Sunday, July 14, 2002
Non-native species have caused and continue to cause trouble across the United States and close to home.
Coming up from the South, fire ants inch closer to the northern states year by year and, just recently, a colony of the pests was found in an area of a state thought to be too cold for them.
Killer bees have made their way up from South America and have caused problems for those who rely on the honey bee for pollination as well as for innocent bystanders who disturb the short-tempered insects.
In Lake Erie, the zebra mussel has seemingly colonized nearly every inch of underwater space. The unwanted bivalve may have helped to make the lake clearer, but it is also being looked at as a possible culprit in a growing dead zone in Erie's Central Basin. It also competes for plankton, the small animal and plant life that many sportfish also feed on.
Now comes word of another non-native species, one that could wreak havoc on Great Lakes sportfishing.
Many sources have reported that a fish called the Asian carp is close to breaking out of tributaries and finding a home in Lake Michigan.
A Knight Ridder story recently described the fish as "a humongous plankton-gobbling fish that has been dubbed the underwater lawn mower."
The story said that the fish can grow to more than 100 pounds and 4 feet long. These dimensions, the story said, enable the fish to outcompete even the most aggressive sportfish for available resources. The carp's favorite food is plankton and it can eat up to three times its weight daily.
The fish is not native to this country but was brought here from China in the early 1970s as a method of controlling algae and improving water quality. It escaped from fish farms in Arkansas during flooding by the Mississippi River in the 1990s and started its migration up the river toward the Great Lakes.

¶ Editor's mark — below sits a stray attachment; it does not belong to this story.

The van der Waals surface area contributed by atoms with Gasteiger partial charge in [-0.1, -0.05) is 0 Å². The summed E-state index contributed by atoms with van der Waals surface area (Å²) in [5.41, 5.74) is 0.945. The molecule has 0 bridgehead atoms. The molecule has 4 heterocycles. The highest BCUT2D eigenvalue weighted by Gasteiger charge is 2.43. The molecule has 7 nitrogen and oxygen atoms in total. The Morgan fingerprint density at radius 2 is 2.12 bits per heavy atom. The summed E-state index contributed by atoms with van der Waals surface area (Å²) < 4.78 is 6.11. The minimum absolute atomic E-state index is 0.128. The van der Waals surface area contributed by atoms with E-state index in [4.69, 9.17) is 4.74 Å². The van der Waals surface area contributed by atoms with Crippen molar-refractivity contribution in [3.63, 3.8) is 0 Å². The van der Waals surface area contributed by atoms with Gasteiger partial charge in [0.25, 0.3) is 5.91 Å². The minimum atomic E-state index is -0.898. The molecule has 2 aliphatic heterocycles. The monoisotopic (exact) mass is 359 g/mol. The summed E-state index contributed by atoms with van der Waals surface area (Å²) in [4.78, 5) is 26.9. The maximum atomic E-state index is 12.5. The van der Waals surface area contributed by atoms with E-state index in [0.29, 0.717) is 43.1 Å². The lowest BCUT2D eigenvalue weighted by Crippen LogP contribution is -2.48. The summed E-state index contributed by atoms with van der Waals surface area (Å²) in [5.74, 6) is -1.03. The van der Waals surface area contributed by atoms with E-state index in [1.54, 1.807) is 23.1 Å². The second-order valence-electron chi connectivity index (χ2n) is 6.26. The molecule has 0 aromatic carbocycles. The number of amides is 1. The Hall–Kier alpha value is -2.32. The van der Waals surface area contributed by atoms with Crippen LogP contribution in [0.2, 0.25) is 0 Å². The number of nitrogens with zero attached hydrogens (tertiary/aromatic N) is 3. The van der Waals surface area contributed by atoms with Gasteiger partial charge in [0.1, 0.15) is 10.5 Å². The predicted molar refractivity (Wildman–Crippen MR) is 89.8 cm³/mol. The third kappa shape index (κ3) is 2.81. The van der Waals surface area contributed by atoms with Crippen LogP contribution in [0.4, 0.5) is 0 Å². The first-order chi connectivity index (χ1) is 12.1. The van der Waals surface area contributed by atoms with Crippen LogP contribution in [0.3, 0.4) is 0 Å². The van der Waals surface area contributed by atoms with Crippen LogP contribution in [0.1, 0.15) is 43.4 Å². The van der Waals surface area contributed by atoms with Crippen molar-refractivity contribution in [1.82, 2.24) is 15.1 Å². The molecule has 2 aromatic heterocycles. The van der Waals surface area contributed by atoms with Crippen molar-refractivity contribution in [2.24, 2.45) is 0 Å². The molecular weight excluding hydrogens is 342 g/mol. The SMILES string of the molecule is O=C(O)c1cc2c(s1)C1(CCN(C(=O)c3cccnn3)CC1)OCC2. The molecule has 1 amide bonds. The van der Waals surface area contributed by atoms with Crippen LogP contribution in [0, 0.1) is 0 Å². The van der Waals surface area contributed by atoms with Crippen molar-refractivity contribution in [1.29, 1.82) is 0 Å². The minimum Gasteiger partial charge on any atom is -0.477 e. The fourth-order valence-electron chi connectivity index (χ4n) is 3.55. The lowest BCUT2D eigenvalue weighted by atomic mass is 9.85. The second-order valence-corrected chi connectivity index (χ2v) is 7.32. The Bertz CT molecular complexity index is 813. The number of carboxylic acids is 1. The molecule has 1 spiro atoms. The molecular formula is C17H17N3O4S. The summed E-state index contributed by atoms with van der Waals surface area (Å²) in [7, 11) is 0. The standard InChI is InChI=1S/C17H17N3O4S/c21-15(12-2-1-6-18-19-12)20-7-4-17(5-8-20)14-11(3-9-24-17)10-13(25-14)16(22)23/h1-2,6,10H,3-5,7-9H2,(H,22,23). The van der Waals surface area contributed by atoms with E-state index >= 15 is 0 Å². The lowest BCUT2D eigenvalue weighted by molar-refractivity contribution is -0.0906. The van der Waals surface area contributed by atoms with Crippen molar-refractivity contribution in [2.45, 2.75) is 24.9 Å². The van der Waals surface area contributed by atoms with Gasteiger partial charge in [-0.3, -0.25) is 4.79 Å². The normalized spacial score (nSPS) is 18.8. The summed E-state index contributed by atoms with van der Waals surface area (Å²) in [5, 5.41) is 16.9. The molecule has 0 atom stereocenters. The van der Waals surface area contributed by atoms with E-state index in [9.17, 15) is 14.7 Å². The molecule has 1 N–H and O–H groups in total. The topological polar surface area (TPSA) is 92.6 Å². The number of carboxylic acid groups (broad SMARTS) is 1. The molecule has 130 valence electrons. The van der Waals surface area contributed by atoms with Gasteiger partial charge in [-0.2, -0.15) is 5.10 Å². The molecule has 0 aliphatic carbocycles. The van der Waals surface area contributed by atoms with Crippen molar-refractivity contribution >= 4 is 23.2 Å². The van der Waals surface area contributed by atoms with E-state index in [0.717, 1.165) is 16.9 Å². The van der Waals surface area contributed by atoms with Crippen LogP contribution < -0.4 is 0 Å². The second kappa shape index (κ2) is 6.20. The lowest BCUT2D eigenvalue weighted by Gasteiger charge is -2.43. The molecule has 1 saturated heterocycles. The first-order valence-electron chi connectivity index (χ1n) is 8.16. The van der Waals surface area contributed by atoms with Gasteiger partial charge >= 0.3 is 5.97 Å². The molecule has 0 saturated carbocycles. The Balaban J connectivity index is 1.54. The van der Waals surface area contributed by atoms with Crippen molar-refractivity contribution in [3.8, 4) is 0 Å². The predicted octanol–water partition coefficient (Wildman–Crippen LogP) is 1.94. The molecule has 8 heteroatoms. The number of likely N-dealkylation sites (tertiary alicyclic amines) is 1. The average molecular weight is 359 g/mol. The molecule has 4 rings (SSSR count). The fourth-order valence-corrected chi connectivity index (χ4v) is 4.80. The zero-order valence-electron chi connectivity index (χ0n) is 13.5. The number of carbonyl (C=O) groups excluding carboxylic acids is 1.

According to news reports, officials have placed an electric fence along one waterway that connects the Mississippi and Lake Michigan. A second such barrier or others made of carp-repelling bubbles or sound waves are under consideration.
The Knight Ridder report quoted one official about the carp's potential impact to the Great Lakes: "The worst case is that they would find it very suitable and very much to their liking, and they would grow to huge population numbers and compete with sportfish like yellow perch, walleye and smallmouth bass," said John Rogner, field supervisor of the U.S. Fish and Wildlife Service office in Chicago.t
Meanwhile, back in Lake Erie, U.S. Fish & amp; Wildlife Service crews will be working on the Grand and Chagrin rivers in Lake County, Ohio, in an attempt to control another "invader," the sea lamprey.
The parasitic lampreys accessed the Great Lakes in the 1800s through the canals that link the Great Lakes with the Atlantic Ocean.
The creatures latch on to healthy fish, create a hole with their raspy, sucking mouths, and basically eat off the host fish. The host fish eventually weaken and sometimes die.
Work began by the Great Lakes Fishery Commission in the 1950s to control this pest use a chemical lampricide. The program was so effective it grew to include all the Great Lakes.
Survey the rivers
The crews on the Grand and Chagrin will survey the tributaries to gauge if there are sea lamprey larvae growing there. The lampricide used forces larvae out of burrows and to the surface where they can be caught and a count estimated. The chemical is not harmful to humans, pets, livestock, mammals or birds, the USF & amp;WS reported.
According to the USF & amp;WS report, "The Sea Lamprey Control program continues to contribute significantly to the $4 billion sport and commercial fisheries that exist in the Great Lakes. Without continued control efforts, these fisheries again would be in jeopardy."